In the sunset of his life, Kingsley decided to move his family to Haiti, the first independent black republic in the New World. In 1835, Anna, the children, and fifty former Kingsley slaves moved to Mayorasgo De Koka on the northern coast of Haiti. The Fort George plantation was sold to Kingsley’s nephew and Zephaniah Kingsley died 30, September 1843. His will directed his executors to liquidate his properties and financial investments and to divide the net proceeds primarily between Anna and their children. After the will was read, several white relatives sued to break it, charging that the beneficiaries were of African descent. The state supreme court sided with Anna and the children.

In 1860, Anna returned to Florida to live with her daughters who were married to prosperous land owners in Jacksonville. She and her family were Unionists during the Civil War; therefore, when the Confederates took control of Jacksonville, the family fled north. In 1865, after Union forces occupied Jacksonville permanently, Anna Kingsley returned to Duval County where she died in 1870; however, her final resting place is unknown.[9]From “Notes on Black Florida History” by Marvin Dunn: an unpublished manuscript, p.10.

The Sexual Oppression of Blacks

Given the power relationship between white men and black women at the time, it could be argued that any sexual contact between a white man and a black woman was rape. Allowing for the possibility, no matter how remote, that in some rare cases black women and white men were actually in love, it must be said in fairness that all black women who slept with white men were not necessarily raped. In some instances, the master treated his concubine as if she were his wife. As noted earlier, the Jacksonville slaver, Zephaniah Kingsley, lived openly with his African wife Anna Jai who ran his Florida plantation when he was in Africa buying even more slaves. William Ashley, who was white, appears to have been in love with his slave named Nancy. He lived openly with her in Tampa and had her buried next to him in the town cemetery. The tombstone’s engraving reads: “Here Lie William Ashley and Nancy Ashley, Master and Servant; faithful to each other in that relation in life, in death they are not separated. Strangers, consider and be wise – in the grave all human distinctions of race or color mingle in one common dust.[10]Dunn, A History of Florida Through Black Eyes, p.8.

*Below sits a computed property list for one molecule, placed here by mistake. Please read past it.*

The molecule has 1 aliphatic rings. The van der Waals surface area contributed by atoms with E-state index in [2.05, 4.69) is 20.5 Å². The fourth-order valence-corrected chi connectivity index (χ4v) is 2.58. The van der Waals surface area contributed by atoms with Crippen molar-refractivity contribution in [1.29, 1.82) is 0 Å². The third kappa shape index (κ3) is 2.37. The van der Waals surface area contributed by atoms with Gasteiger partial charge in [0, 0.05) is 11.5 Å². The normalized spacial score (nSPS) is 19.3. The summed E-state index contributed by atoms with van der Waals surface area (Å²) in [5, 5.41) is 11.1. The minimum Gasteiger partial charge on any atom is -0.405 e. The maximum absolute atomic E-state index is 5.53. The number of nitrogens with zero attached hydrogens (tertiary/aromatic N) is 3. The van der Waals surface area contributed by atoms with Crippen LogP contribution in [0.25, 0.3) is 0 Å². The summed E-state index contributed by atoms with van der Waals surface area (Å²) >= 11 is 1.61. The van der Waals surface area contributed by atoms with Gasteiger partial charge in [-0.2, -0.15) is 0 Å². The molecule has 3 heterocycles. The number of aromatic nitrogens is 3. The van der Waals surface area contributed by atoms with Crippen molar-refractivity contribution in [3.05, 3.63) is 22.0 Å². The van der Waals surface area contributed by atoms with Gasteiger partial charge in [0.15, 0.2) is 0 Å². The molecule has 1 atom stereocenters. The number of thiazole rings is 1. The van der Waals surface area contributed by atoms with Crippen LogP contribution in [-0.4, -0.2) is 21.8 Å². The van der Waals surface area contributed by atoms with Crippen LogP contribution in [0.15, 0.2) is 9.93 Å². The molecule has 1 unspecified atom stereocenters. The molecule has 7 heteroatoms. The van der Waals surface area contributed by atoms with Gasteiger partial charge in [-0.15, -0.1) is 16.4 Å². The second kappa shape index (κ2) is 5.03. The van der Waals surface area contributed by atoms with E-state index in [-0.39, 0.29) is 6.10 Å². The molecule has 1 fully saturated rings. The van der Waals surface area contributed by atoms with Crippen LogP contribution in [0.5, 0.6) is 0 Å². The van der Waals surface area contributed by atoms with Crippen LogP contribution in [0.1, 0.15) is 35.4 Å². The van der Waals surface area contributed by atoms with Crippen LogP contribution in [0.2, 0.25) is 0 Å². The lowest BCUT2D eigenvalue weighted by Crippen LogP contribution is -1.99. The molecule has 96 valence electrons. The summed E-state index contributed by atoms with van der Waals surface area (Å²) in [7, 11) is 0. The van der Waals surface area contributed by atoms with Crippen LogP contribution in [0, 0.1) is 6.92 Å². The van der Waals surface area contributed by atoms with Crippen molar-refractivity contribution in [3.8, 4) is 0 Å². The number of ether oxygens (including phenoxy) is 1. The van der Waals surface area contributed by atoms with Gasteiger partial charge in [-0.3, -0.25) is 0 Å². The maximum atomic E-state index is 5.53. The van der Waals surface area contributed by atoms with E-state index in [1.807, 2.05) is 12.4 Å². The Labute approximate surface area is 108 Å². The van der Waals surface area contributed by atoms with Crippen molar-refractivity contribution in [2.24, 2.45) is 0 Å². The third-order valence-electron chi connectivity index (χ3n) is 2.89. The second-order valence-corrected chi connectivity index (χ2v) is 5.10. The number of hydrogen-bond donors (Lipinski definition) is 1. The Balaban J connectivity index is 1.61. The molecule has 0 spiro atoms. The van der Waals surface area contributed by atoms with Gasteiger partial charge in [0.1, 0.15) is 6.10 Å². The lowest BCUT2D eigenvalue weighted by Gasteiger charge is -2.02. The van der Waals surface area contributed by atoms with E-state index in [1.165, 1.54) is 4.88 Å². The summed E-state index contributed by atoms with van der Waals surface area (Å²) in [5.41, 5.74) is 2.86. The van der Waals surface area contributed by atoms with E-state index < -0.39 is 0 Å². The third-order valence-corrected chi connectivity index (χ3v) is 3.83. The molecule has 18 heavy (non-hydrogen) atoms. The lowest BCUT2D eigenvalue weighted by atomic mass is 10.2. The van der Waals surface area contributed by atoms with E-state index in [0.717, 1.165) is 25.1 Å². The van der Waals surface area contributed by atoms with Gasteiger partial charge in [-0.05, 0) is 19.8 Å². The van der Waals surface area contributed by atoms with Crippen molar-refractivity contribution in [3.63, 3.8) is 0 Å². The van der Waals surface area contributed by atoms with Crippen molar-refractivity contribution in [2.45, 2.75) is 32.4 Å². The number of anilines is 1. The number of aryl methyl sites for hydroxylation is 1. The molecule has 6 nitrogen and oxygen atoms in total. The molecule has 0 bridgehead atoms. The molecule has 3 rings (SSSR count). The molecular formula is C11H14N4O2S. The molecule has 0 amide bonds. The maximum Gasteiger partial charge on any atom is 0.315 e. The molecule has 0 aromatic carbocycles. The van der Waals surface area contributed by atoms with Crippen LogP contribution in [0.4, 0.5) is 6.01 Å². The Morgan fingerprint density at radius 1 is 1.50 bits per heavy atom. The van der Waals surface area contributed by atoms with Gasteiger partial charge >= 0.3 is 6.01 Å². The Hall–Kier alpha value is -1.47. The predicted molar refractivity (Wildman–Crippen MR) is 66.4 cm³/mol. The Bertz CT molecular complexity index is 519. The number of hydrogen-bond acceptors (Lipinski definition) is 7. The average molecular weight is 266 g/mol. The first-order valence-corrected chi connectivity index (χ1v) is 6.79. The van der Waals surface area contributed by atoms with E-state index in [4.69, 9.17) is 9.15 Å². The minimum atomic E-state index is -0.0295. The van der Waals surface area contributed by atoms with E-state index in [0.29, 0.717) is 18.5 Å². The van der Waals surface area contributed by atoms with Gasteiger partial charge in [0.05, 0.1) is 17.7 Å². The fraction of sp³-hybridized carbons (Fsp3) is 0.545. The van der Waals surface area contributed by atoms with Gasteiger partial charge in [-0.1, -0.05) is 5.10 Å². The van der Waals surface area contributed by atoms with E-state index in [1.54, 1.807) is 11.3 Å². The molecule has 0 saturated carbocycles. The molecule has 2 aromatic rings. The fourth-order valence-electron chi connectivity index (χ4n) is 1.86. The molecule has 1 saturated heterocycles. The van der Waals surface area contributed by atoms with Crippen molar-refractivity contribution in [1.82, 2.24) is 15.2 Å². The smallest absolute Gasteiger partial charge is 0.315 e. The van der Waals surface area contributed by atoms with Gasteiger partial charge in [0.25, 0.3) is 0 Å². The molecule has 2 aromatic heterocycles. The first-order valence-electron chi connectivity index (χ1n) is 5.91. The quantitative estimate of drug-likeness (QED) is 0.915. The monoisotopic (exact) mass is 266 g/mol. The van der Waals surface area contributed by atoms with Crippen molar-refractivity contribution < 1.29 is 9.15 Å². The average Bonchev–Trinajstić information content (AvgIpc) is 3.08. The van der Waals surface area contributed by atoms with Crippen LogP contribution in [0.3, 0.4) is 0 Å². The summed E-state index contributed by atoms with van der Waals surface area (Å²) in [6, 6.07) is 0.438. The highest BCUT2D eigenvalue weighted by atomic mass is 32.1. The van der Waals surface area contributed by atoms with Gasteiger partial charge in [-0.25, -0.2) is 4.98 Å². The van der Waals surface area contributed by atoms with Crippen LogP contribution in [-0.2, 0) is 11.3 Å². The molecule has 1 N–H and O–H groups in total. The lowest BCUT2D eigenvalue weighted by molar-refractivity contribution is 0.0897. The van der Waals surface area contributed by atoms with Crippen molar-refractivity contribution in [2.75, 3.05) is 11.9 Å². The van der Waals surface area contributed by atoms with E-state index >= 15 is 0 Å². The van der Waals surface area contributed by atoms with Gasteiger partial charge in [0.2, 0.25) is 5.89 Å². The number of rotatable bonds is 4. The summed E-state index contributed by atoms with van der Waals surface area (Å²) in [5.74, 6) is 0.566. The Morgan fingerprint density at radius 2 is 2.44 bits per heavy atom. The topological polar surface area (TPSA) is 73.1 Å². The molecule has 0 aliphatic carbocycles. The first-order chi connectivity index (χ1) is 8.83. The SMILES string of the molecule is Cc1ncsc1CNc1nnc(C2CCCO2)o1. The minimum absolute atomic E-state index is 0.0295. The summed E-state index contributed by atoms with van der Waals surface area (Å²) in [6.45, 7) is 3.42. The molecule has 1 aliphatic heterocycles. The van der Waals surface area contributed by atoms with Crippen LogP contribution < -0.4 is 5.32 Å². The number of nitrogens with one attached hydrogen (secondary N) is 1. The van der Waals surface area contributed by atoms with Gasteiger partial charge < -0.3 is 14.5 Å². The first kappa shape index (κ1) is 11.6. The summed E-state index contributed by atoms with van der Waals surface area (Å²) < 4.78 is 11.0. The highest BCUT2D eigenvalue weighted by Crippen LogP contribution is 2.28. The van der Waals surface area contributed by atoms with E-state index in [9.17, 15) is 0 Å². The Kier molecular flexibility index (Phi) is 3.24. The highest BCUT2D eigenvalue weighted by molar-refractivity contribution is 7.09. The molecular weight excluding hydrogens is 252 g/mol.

Despite Anna’s role in his life, Kingsley was sill a slaver. He instructed his ship captains to land his slaves directly on Fort George Island. From a small deck built atop his big house, he could often be seen peering out to sea through his long glass looking for the masts of his slave ships in the distant sea-green mist.[11]From “Notes on Black Florida History” by Marvin Dunn: an unpublished manuscript.

Ruins of slave cabins

Ruins of slave cabins on the Kingsley Plantation located on the Atlantic Ocean north of Jacksonville. These are the only preserved slave quarters in Florida. Thirty-two cabins were built in a semi-circle. They have lasted since the early 1800s because they are constructed of tabby, a mixture of seashells, lime and water. The plantation grew Sea island cotton and was at times was left in the hands of Anna Jai, the African slave who was owned by the plantation owner, Zephaniah Kingsley, who also married her and had four children with her. The plantation is now restored and is a national park. It is the subject of my next book which I hope to publish by the end of this year.

Jefferson’s home at Monticello, Virginia

Jefferson allowed two of their children to escape and freed the other two in his will. He offered his son, James Hemings, who he had freed in 1796, the position of White House chef. James refused. He later became depressed and turned to drinking. Ultimately, he committed suicide at age 36. Of the nine presidents who owned slaves, only Washington freed his. When Jefferson retired from the presidency, he returned to his estate at Monticello and Sally went to live there as well. Thomas Jefferson died in 1823 at age 83. His life had been a uniquely American paradox: The man who penned the Declaration of Independence extolling the rights of mankind died owning 600 slaves freeing none but his black concubine and their mixed-race children. Sally Hemings died in 1835 at the age of 62. Their children, as did Kingsley’s children, melted into white society.[12]Dunn, Understanding Our Past.

References

References
1 From “Notes on Black Florida History” by Marvin Dunn: an unpublished manuscript, p.3.
2 Dunn, A History of Florida Through Black Eyes, p.2.
3 Dunn, A History of Florida Through Black Eyes, p.3.
4 From “Ana Jai: Florida’s Princess” by Marvin Dun: an unpublished novel, p.2.
5 Dunn, A History of Florida Through Black Eyes, p.6.
6, 10 Dunn, A History of Florida Through Black Eyes, p.8.
7 From “Notes on Black Florida History” by Marvin Dunn: an unpublished manuscript, p.6.
8 From “Notes on Black Florida History” by Marvin Dunn: an unpublished manuscript, p.9.
9 From “Notes on Black Florida History” by Marvin Dunn: an unpublished manuscript, p.10.
11 From “Notes on Black Florida History” by Marvin Dunn: an unpublished manuscript.
12 Dunn, Understanding Our Past.